Siddhartha and Finding the Good Stuff

Siddhartha And Finding the Good Stuff in Our Lives

“Seek and you shall find,” says the carpenter of Nazareth.

But it doesn’t always happen does it? We live our lives doing what we think is the best we can. We go to church, say our prayers, try to be kind to everyone. Don’t cheat on our spouse or use dirty language in front of the kids. We donate to all the good causes and never once kicked the family dog.

You would think that in the waning years of your life, we would have found the gold at the end of the rainbow or the peace that surpasses understanding. We were seeking, we were searching for that elusive life’s great secret. By this time, you and I expected to be able to say, “Ah! I got it; now; I understand.” Instead, we find ourselves acknowledging that we are still as stupid as ever. Not only have we not reached Nirvana or perfect happiness,we are not even close.

Siddhartha’s best friend and fellow seeker after wisdom had reached that point in his life when he sought Siddhartha’s advice. “Maybe,” the wiseman said, “You are searching far too much. That in all that searching, you don’t find the time for finding.” Siddhartha went on to say that you can become so obsessed with your searching that you overlook the things you have found. “There are many things you don’t see which are directly in front of your eyes.”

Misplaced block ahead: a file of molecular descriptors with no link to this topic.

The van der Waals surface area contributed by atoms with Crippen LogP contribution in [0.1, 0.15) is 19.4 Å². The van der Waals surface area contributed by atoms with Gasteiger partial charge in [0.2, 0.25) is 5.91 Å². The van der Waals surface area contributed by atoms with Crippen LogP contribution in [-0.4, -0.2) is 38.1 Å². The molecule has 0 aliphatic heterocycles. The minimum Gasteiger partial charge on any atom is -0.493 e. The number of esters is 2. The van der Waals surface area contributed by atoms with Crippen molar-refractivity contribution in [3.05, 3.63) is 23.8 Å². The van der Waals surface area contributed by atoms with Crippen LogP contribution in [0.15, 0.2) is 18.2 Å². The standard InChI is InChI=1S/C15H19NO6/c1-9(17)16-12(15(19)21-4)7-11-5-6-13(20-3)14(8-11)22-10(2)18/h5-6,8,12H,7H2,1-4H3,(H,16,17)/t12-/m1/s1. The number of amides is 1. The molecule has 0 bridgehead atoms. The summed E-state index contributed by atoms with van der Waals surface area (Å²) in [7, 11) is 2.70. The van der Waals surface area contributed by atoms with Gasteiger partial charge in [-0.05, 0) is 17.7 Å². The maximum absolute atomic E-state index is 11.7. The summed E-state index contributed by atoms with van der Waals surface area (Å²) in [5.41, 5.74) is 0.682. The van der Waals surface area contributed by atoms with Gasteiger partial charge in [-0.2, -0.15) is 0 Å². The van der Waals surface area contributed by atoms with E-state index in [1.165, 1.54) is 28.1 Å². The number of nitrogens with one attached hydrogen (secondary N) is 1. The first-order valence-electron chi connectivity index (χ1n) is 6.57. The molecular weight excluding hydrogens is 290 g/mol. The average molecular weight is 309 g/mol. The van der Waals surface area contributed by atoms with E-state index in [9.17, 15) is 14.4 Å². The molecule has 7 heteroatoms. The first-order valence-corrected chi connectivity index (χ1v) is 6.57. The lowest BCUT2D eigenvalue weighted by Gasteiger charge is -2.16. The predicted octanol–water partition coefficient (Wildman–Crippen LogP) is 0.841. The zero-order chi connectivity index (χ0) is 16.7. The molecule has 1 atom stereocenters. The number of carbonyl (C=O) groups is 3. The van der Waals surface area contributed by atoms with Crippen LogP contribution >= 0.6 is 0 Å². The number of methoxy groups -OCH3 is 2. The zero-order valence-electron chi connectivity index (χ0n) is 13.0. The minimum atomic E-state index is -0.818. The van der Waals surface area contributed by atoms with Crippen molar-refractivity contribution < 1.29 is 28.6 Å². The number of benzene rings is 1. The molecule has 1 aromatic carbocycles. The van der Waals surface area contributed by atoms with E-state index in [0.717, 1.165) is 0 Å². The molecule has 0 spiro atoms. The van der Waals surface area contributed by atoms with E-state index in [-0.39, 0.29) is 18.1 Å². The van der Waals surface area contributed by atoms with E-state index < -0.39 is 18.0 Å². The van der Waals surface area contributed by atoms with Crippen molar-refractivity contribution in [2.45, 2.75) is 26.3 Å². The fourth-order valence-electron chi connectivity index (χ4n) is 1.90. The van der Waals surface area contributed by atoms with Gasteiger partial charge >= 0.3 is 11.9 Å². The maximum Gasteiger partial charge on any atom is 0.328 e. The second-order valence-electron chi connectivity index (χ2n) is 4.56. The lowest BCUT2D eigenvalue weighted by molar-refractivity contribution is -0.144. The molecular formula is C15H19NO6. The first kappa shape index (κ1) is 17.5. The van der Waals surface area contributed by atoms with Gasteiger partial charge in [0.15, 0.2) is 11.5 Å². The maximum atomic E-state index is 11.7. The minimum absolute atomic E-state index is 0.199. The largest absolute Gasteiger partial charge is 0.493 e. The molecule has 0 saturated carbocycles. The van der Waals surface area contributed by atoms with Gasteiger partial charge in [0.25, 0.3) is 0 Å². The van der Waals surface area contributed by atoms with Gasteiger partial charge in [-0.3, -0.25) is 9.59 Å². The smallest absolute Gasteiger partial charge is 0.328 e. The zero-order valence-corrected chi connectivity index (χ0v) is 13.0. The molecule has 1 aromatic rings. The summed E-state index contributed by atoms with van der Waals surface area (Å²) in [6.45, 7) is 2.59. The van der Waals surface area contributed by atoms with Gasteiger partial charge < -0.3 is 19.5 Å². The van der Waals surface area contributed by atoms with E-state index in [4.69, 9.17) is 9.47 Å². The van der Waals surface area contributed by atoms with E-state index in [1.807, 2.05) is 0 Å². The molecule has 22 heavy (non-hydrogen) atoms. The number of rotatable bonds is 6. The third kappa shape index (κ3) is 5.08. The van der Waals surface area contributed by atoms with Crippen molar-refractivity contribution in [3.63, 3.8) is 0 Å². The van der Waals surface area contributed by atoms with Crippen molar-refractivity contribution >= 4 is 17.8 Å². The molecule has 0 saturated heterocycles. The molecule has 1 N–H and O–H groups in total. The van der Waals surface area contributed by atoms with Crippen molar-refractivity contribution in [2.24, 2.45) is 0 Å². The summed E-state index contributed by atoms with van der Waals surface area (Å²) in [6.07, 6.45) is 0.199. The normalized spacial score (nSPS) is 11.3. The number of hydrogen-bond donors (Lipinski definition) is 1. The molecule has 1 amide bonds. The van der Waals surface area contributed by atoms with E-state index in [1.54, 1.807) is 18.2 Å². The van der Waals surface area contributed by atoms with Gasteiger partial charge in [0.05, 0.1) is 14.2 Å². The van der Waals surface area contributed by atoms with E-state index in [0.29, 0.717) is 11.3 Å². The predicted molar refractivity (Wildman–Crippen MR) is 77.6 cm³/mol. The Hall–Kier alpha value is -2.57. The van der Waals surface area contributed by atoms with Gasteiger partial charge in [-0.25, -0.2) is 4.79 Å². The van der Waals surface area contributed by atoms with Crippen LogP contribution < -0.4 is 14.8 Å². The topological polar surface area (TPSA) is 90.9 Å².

A light went off on my head when I read those words. If we still haven’t found everything we dreamed of attaining in our lives, look at the things, the experiences, we have found that so beautifully enhanced our journey.

Start with the sheer joy of living, the glory of an autumn afternoon, the taste of an ice cold lemonade on a hot summer day, the delight we see on a child’s face discovering a ladybug for the first time, the aroma of fresh baked bread, the hug of a valued friend, that glorious time you fell in love, the rush you experienced from doing something good for your community or your country or your spouse.

Siddhartha and all the wise women and men who have graced our planet were right on point. It’s time we put aside for a day (or a life) our personal failures and the imperfections of the world we inhabit and dance to all those wondrous gifts that life has given us.